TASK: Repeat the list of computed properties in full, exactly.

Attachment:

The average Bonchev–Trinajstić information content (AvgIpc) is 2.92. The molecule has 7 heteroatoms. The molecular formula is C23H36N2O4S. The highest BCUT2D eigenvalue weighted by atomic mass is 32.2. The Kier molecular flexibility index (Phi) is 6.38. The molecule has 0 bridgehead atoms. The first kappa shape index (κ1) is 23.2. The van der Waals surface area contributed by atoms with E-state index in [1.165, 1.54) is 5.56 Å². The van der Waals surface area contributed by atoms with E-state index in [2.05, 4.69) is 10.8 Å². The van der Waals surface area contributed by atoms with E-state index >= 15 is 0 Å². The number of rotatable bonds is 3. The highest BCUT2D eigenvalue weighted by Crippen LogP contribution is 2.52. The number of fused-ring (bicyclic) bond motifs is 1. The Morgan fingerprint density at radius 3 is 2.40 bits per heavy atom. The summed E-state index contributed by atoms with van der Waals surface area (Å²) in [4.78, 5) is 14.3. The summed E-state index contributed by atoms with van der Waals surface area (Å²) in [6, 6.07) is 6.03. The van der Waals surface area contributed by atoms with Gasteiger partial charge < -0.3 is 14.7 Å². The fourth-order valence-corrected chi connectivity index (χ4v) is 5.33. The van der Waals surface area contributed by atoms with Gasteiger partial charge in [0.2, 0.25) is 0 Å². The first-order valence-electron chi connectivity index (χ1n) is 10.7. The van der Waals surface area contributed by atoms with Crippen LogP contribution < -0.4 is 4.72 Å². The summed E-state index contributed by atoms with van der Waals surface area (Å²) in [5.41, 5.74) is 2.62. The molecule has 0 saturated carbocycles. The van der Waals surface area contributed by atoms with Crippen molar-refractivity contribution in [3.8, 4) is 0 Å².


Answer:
The average Bonchev–Trinajstić information content (AvgIpc) is 2.92. The molecule has 7 heteroatoms. The molecular formula is C23H36N2O4S. The highest BCUT2D eigenvalue weighted by atomic mass is 32.2. The Kier molecular flexibility index (Phi) is 6.38. The molecule has 0 bridgehead atoms. The first kappa shape index (κ1) is 23.2. The van der Waals surface area contributed by atoms with E-state index in [1.165, 1.54) is 5.56 Å². The van der Waals surface area contributed by atoms with E-state index in [2.05, 4.69) is 10.8 Å². The van der Waals surface area contributed by atoms with E-state index >= 15 is 0 Å². The number of rotatable bonds is 3. The highest BCUT2D eigenvalue weighted by Crippen LogP contribution is 2.52. The number of fused-ring (bicyclic) bond motifs is 1. The Morgan fingerprint density at radius 3 is 2.40 bits per heavy atom. The summed E-state index contributed by atoms with van der Waals surface area (Å²) in [4.78, 5) is 14.3. The summed E-state index contributed by atoms with van der Waals surface area (Å²) in [6, 6.07) is 6.03. The van der Waals surface area contributed by atoms with Gasteiger partial charge < -0.3 is 14.7 Å². The fourth-order valence-corrected chi connectivity index (χ4v) is 5.33. The van der Waals surface area contributed by atoms with Gasteiger partial charge in [0.2, 0.25) is 0 Å². The first-order valence-electron chi connectivity index (χ1n) is 10.7. The van der Waals surface area contributed by atoms with Crippen LogP contribution < -0.4 is 4.72 Å². The summed E-state index contributed by atoms with van der Waals surface area (Å²) in [5.41, 5.74) is 2.62. The molecule has 0 saturated carbocycles. The van der Waals surface area contributed by atoms with Crippen molar-refractivity contribution in [3.8, 4) is 0 Å².